Is China the new hub for Technology?

Published on Author choia18

Through the semester we have come to realize that China can no longer sustain on low skilled jobs. The economy needs to begin to move into a more complex industry in order to continue growing maintain a competitive edge. While we may not see headlines in the United States yet, private companies in China may have already begun taking huge stakes in the internet.

Uber has long been the largest private internet company but many Chinese companies aim to take Uber’s place. Back in April 2016, people were valuing Ant Financial at around $60 Billion dollars, a Chinese financial assistance company, beating Uber by $9 billion dollars. Today, while Ant financial no longer has the same valuation as before, two Chinese companies follow Uber: didi chuxing (滴滴出行) at #33.8 billion and Xiaomi (小米科技) at $46 billion.

Didi Chuxing is a ride-sharing company exactly like Uber. Besides being created in China and User-Interface differences, the two apps operate the same way and yet Uber lost almost a billion dollars in 2015 trying to compete with Didi Chuxing. Last year, after a long hard battle, Uber decided to be bought by Didi Chuxing particularly due to losses totaling to almost a billion dollars again. With such an acquisition, Didi Chuxing now looks to expand into the global market and perhaps one day overtake Uber in valuation.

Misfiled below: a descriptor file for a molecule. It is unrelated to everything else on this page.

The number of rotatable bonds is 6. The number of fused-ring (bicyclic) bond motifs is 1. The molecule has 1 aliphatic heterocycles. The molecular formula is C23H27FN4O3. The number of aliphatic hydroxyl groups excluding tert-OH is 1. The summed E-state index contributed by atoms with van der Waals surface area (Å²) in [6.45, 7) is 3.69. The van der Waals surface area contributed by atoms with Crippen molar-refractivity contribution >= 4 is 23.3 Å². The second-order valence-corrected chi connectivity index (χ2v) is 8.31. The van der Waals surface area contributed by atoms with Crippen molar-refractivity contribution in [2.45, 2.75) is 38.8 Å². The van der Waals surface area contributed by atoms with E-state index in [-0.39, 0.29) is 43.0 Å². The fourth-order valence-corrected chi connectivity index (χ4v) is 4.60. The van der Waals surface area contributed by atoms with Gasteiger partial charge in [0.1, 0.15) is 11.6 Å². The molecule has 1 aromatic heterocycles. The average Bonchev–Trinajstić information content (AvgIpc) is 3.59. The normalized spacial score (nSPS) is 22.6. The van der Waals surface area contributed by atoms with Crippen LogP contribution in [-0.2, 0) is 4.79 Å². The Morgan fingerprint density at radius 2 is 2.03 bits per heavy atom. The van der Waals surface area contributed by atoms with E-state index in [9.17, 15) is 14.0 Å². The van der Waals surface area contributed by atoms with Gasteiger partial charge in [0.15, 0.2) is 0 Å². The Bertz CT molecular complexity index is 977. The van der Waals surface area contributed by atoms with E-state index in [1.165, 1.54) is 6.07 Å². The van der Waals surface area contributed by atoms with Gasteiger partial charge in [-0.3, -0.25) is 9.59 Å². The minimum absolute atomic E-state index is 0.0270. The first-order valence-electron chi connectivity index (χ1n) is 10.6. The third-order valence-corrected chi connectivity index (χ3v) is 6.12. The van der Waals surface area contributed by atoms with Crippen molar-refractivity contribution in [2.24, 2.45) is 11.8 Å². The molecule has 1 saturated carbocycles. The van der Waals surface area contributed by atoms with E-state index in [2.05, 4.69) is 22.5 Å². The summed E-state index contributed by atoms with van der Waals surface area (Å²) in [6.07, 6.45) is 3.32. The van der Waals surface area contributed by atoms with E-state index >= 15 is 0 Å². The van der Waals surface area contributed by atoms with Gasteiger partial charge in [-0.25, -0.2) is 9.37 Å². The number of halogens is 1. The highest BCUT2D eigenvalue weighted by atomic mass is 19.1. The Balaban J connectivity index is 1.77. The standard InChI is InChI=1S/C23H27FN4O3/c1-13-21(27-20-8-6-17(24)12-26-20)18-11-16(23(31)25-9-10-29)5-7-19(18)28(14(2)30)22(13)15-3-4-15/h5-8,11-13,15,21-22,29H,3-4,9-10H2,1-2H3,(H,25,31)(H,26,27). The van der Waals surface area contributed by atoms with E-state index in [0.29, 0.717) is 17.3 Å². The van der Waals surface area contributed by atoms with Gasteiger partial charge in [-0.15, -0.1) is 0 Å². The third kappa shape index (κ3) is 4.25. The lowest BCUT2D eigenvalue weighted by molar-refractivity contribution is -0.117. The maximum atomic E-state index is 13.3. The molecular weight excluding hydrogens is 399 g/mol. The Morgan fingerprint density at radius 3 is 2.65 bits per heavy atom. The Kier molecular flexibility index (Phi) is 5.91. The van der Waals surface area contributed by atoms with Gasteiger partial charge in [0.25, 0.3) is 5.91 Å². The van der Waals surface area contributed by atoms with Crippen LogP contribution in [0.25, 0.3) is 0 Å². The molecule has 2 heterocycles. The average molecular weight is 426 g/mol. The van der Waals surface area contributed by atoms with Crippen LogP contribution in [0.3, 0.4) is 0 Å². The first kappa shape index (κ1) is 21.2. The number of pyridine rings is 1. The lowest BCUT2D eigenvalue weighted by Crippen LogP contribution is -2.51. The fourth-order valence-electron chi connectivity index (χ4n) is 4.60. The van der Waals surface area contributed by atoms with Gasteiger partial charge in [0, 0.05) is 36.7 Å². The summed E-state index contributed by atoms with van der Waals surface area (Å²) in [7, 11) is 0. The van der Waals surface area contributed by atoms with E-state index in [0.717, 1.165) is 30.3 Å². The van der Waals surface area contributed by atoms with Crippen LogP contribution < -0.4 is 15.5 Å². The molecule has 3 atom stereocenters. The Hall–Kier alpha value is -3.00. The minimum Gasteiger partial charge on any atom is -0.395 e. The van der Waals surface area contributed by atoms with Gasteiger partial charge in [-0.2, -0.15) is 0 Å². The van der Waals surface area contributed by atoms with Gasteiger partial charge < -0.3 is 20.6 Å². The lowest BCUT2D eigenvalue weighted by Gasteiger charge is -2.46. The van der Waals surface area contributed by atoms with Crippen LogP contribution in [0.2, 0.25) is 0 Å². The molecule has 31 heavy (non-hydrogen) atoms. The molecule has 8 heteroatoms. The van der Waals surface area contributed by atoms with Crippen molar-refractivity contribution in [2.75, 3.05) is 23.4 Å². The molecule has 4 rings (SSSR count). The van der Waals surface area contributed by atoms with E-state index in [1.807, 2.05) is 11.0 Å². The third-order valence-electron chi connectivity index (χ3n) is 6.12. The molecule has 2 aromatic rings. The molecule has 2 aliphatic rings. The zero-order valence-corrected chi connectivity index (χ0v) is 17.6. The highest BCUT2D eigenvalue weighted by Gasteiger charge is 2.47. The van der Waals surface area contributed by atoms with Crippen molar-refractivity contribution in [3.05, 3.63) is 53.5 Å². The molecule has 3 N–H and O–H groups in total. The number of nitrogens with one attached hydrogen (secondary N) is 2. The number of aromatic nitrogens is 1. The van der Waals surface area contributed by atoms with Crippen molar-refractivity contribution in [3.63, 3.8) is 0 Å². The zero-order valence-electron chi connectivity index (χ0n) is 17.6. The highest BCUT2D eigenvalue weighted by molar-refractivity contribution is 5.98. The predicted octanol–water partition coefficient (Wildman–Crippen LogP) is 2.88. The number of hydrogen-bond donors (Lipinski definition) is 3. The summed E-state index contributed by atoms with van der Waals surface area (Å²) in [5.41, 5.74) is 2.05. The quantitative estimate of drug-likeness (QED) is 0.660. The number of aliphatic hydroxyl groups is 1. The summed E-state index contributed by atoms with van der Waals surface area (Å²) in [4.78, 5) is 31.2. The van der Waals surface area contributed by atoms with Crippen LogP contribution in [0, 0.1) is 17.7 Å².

Xiaomi is the fourth largest phone manufacturing company behind Huawei, Samsung and Apple. Like Huawei, people do not recognize the brand Xiaomi very often in the United States but have constantly released their own line of processors and smartphones. Xiaomi’s low-budget smartphones may have limited their global launch but they have begun starting in India. At an event in Dubai, they showed three new models ready for launch in India and North Africa.

So we must keep a close eye on these industries as they slowly begin entering the global market. Both Xiaomi and Didi Chuxing have yet to fully enter and achieve a worldwide presence thus it will be interesting to see how they plan to enter their respective saturated markets in the United states. Didi Chuxing could face the same fate as Uber if they expand to the States and Xiaomi may simply never make a dent in the smartphone market.


14 Responses to Is China the new hub for Technology?

  1. I think the rise of Didi is an interesting tie back to Hessler’s text. With the rise of the Chinese auto industry, there will be more private cars on the road to support the ride sharing app. I do not, however, see the same type of growth opportunity for a smartphone manufacturer, as the existing market is well dominated by major global players and Chinese manufacturers would have to spend a fortune in marketing and other developments in order to convince global consumers to switch smartphone brands.

    • Apple is #4 in China? #5? Don’t blithely assume the names we know are the real players in places such as China, India and Africa. Japan, Europe and the US are all about replacement demand. China is moving in that direction. India and Africa are all new sales. See Matthew’s comment below.

  2. I would argue that the market for a true budget priced smartphone is very large and mostly untapped; especially in Asia. It may be that our market in the States is dominated by a couple of major players, but those Phones are expensive. Asia has more of a demand for cheaper phones that have utility but don’t carry a brand name recognition.